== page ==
“Nearly overnight, as volumes dropped precipitously, the deadly pandemic thrust patients, doctors, pharmaceutical companies and payers onto virtual platforms and other digital technologies.”
The digital transformation in healthcare in 2021 is already underway. The survey found at least 73 percent of provider executives said their organizations are automating physicians’ administrative tasks as part of the change. And nearly 50 percent of payer executives surveyed by HRI said their organization is investing in digital product support and educational tools to improve the member experience.
When it comes to supporting provider credentialing and payor enrollment processes, insurance payers will continue to leverage the growing availability of digital tools and follow suit.
Delegated Credentialing for Payors
Many industry experts argue the similarities in the credentialing processes for hospital and healthcare systems and payers are outdated and lead to duplicate, time-wasting activities. Fielding unnecessary administrative complexity can also lead to increased overhead costs.
According to the Center for American Progress, excess health care billing and insurance-related spending amounts to nearly $248 billion annually. Even for smaller payors, the delays in reimbursement stemming from credentialing challenges negatively impact the bottom line.
The CAQH system was created to alleviate some of those administrative burdens. CAQH is an online provider database that enables physicians and other healthcare professionals in all 50 states to enter detailed practice information into a central database. This information can then be accessed by an authorized health plan or other healthcare organization for credentialing review.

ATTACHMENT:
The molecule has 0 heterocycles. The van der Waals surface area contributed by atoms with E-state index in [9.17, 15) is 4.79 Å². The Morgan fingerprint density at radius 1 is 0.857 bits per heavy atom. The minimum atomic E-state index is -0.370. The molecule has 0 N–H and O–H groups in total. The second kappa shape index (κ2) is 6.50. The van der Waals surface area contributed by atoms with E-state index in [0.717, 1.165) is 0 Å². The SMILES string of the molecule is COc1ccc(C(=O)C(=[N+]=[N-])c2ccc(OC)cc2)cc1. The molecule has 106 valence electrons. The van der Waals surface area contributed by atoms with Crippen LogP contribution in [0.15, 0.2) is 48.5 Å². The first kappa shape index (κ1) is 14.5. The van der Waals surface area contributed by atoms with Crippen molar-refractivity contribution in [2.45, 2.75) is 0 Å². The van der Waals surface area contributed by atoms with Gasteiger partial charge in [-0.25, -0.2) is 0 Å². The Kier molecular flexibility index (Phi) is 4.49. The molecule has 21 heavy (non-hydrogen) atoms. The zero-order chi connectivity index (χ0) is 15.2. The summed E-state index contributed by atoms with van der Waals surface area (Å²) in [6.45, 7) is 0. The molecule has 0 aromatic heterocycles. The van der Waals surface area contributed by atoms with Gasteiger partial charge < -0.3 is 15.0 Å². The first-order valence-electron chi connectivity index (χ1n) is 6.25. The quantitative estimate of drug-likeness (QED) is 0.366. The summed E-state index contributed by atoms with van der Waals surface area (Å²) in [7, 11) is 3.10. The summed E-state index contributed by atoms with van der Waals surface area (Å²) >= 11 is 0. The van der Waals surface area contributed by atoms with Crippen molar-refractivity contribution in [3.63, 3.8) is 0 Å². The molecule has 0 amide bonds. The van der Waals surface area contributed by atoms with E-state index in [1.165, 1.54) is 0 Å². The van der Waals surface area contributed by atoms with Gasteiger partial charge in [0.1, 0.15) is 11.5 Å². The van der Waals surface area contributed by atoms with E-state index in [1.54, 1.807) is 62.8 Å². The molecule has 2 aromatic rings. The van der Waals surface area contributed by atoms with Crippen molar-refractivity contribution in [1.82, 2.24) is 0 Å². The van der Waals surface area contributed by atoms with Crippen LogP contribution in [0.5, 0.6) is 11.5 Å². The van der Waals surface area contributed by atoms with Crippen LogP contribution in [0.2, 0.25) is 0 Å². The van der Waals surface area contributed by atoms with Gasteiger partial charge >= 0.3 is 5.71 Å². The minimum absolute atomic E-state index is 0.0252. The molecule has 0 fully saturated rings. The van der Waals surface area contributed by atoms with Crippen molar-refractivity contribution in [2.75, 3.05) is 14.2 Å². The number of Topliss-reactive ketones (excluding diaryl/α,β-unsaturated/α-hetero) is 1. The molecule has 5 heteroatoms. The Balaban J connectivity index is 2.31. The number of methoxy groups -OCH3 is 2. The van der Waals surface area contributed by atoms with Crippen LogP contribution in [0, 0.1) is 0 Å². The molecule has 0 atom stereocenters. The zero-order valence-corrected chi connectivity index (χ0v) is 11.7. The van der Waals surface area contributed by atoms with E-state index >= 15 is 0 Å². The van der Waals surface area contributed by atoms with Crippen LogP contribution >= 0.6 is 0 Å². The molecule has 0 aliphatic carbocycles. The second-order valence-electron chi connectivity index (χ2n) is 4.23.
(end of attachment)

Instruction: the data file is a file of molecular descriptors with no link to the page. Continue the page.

Another way health plans can stay ahead of the curve and keep provider data current is through delegated credentialing. According to the NPDB Guidebook (National Practitioner Data Bank), delegated credentialing occurs when a healthcare entity gives another healthcare entity the authority to credential its healthcare practitioners.
While some larger healthcare organizations have agreements to perform the credentialing process on behalf of the insurance payers, some payers turn to the assistance of a Credentials Verification Organization, or CVO, to handle credentialing.
A CVO can help payers perform credentialing and help health plans stay compliant with ongoing monitoring of state medical licenses, NPDB, OIG, SAM, CAQH maintenance and more. They can also facilitate the collection of documents, ensuring providers have all the required information ready ahead of a credentialing request.
By allowing another healthcare entity to facilitate credentialing, payer organizations can drive more efficiency in their credentialing programs, eliminate weeks off of the process, and bring providers in-network, sooner.
Automated Credentialing is Here
It’s time to modernize the credentialing and payor enrollment process. Medallion removes the need for manual credentialing with its enterprise-grade network management platform. Our technology automates credentialing and monitoring, so payers can invest their time and resources into their health plan services. With powerful integrations with CAQH, NPDB, and State Medical Boards and smart notifications, payers can rest assured that providers’ licenses are current and patients are safe under their care.
Medallion supports payors through our all-in-one, automated platform for delegated credentialing and continuous provider monitoring. Let us help you remove the lag-time and complexity from your compliance processes, effortlessly managing your provider network. Request a demo today.